The Examiner

Grant Helps Local Organization to Assist Refugee Families

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Pictured, from right, are Open Arms for Refugees co-founder Ted Buerger and his wife, Helen, and volunteer Cathy Dreilinger.

A local organization that formed late last year to help effectively transition new refugees into the local area has exceeded all expectations. For the founders of Ossining for Refugees, it had been their hope that by the close of the first full year, the group would have been able to assist three new refugee families and see them become independent.

But the organization, which now goes by the name Open Arms for Refugees, accomplished its initial goal in roughly half that time. After six months, working in partnership with about a half-dozen other groups, its volunteers have settled three households, a single woman and a family from Afghanistan and another family from Colombia.

A further boost to the volunteers’ efforts was learning late this spring that their work had caught the attention of the trustee in charge of the David Swope Trust, named after a prominent local environmentalist and philanthropist who died in early 2018. The trust bestowed $250,000, to be accessed through a 2-to-1 matching grant to buoy its strong fundraising efforts.

While Open Arms for Refugees has been doing an impressive job of fundraising, to have that extra level of support makes all the difference, said Peter Russell, one of the organization’s key volunteers.

“It gave us the momentum to take on additional refugees, asylees, and it gives us a lot of confidence on the funding side that we can keep going this year,” Russell said.

It is estimated by the group that it costs about $30,000 to help a family make the transition to the United States in Westchester. In many cases, that is made more difficult because of a very different culture than what they are accustomed to, said Cathy Dreilinger, who has been involved with Open Arms since the start. That includes finding them an apartment for them to get acclimated if they need help learning English and identifying job and career opportunities.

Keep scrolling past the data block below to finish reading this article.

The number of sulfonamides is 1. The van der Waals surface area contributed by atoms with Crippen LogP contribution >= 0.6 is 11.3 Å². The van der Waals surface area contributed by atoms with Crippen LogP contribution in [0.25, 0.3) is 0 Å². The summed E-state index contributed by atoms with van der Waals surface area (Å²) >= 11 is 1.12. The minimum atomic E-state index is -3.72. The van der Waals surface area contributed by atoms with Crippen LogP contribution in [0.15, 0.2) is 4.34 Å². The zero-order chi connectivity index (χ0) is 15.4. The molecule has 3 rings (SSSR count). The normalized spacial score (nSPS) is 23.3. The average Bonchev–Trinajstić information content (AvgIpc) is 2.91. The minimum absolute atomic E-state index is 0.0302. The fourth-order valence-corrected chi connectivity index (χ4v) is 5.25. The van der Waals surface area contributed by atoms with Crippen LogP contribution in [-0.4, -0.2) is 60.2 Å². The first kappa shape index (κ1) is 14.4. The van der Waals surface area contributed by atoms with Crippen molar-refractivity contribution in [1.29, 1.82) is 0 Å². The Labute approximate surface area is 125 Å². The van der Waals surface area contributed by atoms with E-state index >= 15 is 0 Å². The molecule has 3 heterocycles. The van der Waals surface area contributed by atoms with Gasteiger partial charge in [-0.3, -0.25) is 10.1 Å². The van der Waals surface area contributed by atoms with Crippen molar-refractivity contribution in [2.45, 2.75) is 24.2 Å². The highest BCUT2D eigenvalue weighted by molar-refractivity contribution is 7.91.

It is Open Arms for Refugees’ goal to have the new arrivals achieve self-sufficiency as quickly as possible, realistically within six to 12 months, and the extra money now allows them to respond more quickly as additional refugees arrive, Dreilinger said.

She described the grant as “a vote of confidence.”

“If you have the money ready to go, you’re in a better position, you’re more likely to have a chance to resettle them than somebody who is struggling and scrounging over the money,” Dreilinger said. “So having the money in the bank is a very important thing.”

The group’s first refugee, an Afghan woman identified as F, became independent within six months, she said. She got a good job in White Plains and moved into a permanent apartment in Mount Kisco, being able to commute to work.

Other life skills that are sometimes taken for granted by Americans are equally important to get the families up to speed so they can become independent sooner. Driving and interviewing skills, putting together an effective resume and financial literacy are just some of the things that need to be taught, said Ossining Supervisor Dana Levenberg, a co-founder of the group.

It is also fitting that important funding came from the Swope Trust, because he lived in Ossining and many in the group knew him, she said. It will enable Open Arms for Refugees to spring into action quickly, when necessary.

“We can jump when we need to and there are enough people who are invested in the organization in a meaningful way that we can pull together very quickly,” she said.

An important element for Open Arms for Refugees is the name change. Dreilinger said they initially wanted to have Ossining as its unofficial base because the cost of housing there is relatively reasonable compared to much of Westchester. Also, most of the volunteers and support was coming from that community, along with Croton, Briarcliff Manor and Pleasantville.

But in some ways the hyperlocal focus was limiting. Russell said the husband and father of one of the families found work in Putnam County and they have settled in Cold Spring.

“We’ve had some other communities that said come and talk to us, we might be able to put together a team as well,” Russell said.

Among the other organizations that Open Arms has partnered with is Hearts & Homes for Refugees, Neighbors for Refugees, Rivertowns for Refugees, ReSET Westchester, Congregation Sons of Israel and the Westchester Jewish Coalition for Immigration (WJCI).

For more information about Open Arms for Refugees, visit

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